Covid-19

Overview

The virus that causes Covid-19 was first reported in Wuhan, China in December 2019. In early 2020, the mainstream scientific consensus was that the novel virus, named SARS-CoV-2, originated from a mutation of a beta-coronavirus naturally circulating in bats. At the same time, emerging evidence suggesting that the novel coronavirus may have entered human populations as a result of a lab leak were dismissed.

Almost two years on, the lab-leak hypothesis has been gaining momentum, with suggestions that the virus may have been the product of gain-of-function research and it was accidentally or deliberately released. This evidence includes the lack of an identified intermediate animal host, genetic signatures typical of genetic engineering rather than natural selection, and leaked documents that reveal international collaboration in gain-of-function research in China.

Symptoms

The majority of people infected with coronavirus disease will encounter mild to moderate respiratory illness and will regain health without needing specialized treatment.

Older people and individuals who have underlying medical conditions including diabetes, cardiovascular disease, chronic respiratory disease, and cancer are more susceptible to developing severe illness.

Some people infected with the coronavirus have mild symptoms, and others have no symptoms at all. In severe cases, however, Covid-19 can lead to more complicated medical conditions such as respiratory failure, nervous system problems, or death.

Common symptoms include:

  • dry cough
  • tiredness
  • fever

Less common symptoms include:

  • sore throat
  • diarrhea, nausea, vomiting, and other stomach problems
  • conjunctivitis
  • headache
  • muscle and or/ body aches and pains
  • rashes on the skin, discoloration of fingers or toes
  • loss of taste and/or smell

Serious symptoms include:

  • chest pain and/or pressure
  • loss of speech and/or movement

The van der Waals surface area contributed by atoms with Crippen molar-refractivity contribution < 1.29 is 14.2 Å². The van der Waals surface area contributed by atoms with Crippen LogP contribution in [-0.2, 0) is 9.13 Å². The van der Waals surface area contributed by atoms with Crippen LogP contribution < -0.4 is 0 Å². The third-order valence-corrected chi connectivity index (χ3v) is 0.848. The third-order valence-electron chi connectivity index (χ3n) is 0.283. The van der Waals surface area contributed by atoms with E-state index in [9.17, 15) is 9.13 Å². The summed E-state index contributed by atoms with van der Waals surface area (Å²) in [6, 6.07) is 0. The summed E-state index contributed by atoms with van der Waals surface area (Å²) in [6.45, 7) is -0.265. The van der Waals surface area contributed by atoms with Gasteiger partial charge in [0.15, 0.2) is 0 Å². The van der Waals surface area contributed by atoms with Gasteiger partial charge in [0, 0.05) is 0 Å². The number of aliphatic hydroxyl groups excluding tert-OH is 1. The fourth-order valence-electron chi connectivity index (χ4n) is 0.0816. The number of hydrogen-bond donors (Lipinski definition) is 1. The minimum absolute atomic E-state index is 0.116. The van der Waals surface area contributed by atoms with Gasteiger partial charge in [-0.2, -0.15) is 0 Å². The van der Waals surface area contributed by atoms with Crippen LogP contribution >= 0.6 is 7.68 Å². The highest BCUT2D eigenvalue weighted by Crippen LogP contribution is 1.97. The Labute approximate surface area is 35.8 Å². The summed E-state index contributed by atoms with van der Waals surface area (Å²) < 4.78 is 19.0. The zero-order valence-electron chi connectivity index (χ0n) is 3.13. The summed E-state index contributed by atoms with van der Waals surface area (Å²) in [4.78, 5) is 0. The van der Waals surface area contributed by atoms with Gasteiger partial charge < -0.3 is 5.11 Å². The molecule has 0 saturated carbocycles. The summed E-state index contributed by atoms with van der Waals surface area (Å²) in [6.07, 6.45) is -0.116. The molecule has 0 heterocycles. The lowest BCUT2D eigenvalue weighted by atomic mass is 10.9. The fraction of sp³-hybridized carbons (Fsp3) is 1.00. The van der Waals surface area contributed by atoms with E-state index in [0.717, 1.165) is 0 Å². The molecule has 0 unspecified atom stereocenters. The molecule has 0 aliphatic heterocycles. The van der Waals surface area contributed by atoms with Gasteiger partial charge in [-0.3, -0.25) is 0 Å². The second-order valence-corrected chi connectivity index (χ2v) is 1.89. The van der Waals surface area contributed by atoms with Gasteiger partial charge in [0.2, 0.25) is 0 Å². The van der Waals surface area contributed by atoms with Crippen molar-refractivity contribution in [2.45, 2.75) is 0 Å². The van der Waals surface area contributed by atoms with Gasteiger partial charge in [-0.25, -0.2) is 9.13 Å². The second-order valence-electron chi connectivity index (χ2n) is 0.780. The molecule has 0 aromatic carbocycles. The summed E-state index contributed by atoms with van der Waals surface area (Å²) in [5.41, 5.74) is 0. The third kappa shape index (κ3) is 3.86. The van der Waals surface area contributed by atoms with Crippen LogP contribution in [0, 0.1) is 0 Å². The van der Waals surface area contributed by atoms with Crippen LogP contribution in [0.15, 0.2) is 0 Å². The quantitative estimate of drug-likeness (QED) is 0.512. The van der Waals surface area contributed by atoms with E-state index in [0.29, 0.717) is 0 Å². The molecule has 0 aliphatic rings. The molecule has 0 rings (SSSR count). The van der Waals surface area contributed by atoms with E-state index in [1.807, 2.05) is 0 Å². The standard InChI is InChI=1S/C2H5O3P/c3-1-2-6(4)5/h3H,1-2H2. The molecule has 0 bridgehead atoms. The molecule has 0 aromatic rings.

• trouble breathing and/or shortness of breath

If you are presenting with a serious illness, you should seek medical attention by contacting your healthcare provider. People with mild symptoms should be able to recover at home.

It generally takes between 5–6 days from when an individual is infected with Coronavirus Disease for symptoms to appear and can take up to 14 days after exposure. An infected person with the coronavirus is contagious to others for up to 2 days before symptoms appear. They remain contagious to others for 10 to 20 days, depending upon their immune system and the severity of their illness. Once an individual has come out the other side, they likely will have developed a natural immunity from the disease which is the best way to protect the body from future infection.

Long Covid

Symptoms of covid that persist longer than four weeks after recovery from infection have been labeled ‘long covid’. The symptoms are similar to those of covid and can include:

  • severe tiredness
  • pins and needles
  • issues with concentration and memory sometimes referred to as “brain fog”
  • trouble sleeping (insomnia) 
  • earaches, tinnitus
  • depression and anxiety

Treatments

There are various ways of treating Covid-19 and most people will not require hospital care. One of the most effective ways of combating the disease is through early intervention with combination therapies that commonly include anti-virals, anti-inflammatories, anticoagulants, and antibiotics.

Supplements are also critical to keep the immune system healthy. It is recommended that if individuals do come down with Covid-19, they should follow treatment protocols to combat the illness early. These can be found in our new Covid-19 Treatment Guide.

One of the best ways to protect yourself against having severe covid is to boost your body’s natural defenses. This can include making sure you are physically fit, eating a balanced nutritious diet, getting enough vitamin D through sunlight, and getting an adequate amount of sleep. 

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